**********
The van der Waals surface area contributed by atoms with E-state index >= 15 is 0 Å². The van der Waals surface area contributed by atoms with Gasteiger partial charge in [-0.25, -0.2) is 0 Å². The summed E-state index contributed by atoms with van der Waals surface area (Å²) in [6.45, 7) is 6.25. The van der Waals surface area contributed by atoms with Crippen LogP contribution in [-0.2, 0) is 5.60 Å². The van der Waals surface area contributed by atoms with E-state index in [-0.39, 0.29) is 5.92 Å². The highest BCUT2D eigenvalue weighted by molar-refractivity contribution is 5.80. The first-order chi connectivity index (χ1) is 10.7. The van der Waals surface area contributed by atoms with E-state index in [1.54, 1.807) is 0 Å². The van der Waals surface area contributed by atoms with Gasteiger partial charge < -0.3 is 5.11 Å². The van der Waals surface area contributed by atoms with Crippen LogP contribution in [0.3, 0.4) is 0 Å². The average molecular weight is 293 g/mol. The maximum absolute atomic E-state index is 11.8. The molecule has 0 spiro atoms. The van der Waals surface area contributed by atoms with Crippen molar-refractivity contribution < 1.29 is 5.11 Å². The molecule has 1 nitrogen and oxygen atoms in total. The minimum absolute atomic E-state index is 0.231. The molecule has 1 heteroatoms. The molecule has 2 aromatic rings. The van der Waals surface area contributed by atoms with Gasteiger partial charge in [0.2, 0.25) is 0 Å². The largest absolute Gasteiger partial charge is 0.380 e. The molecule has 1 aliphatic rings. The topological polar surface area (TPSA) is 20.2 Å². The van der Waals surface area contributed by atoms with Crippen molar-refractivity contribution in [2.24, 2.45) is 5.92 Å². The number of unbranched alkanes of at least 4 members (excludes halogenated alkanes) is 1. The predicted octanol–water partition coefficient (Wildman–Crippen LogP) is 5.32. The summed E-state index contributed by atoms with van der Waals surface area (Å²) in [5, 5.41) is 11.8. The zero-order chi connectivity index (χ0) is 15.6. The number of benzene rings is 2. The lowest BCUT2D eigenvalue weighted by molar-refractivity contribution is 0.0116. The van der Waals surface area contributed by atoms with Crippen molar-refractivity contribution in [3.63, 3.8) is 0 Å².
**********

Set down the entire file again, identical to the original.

The van der Waals surface area contributed by atoms with E-state index >= 15 is 0 Å². The van der Waals surface area contributed by atoms with Gasteiger partial charge in [-0.25, -0.2) is 0 Å². The summed E-state index contributed by atoms with van der Waals surface area (Å²) in [6.45, 7) is 6.25. The van der Waals surface area contributed by atoms with Crippen LogP contribution in [-0.2, 0) is 5.60 Å². The van der Waals surface area contributed by atoms with E-state index in [-0.39, 0.29) is 5.92 Å². The highest BCUT2D eigenvalue weighted by molar-refractivity contribution is 5.80. The first-order chi connectivity index (χ1) is 10.7. The van der Waals surface area contributed by atoms with E-state index in [1.54, 1.807) is 0 Å². The van der Waals surface area contributed by atoms with Gasteiger partial charge < -0.3 is 5.11 Å². The van der Waals surface area contributed by atoms with Crippen LogP contribution in [0.3, 0.4) is 0 Å². The average molecular weight is 293 g/mol. The maximum absolute atomic E-state index is 11.8. The molecule has 0 spiro atoms. The van der Waals surface area contributed by atoms with Crippen molar-refractivity contribution < 1.29 is 5.11 Å². The molecule has 1 nitrogen and oxygen atoms in total. The minimum absolute atomic E-state index is 0.231. The molecule has 1 heteroatoms. The molecule has 2 aromatic rings. The van der Waals surface area contributed by atoms with Gasteiger partial charge in [0.2, 0.25) is 0 Å². The largest absolute Gasteiger partial charge is 0.380 e. The molecule has 1 aliphatic rings. The topological polar surface area (TPSA) is 20.2 Å². The van der Waals surface area contributed by atoms with Crippen molar-refractivity contribution in [2.24, 2.45) is 5.92 Å². The number of unbranched alkanes of at least 4 members (excludes halogenated alkanes) is 1. The predicted octanol–water partition coefficient (Wildman–Crippen LogP) is 5.32. The summed E-state index contributed by atoms with van der Waals surface area (Å²) in [5, 5.41) is 11.8. The zero-order chi connectivity index (χ0) is 15.6. The number of benzene rings is 2. The lowest BCUT2D eigenvalue weighted by molar-refractivity contribution is 0.0116. The van der Waals surface area contributed by atoms with Crippen molar-refractivity contribution in [3.63, 3.8) is 0 Å².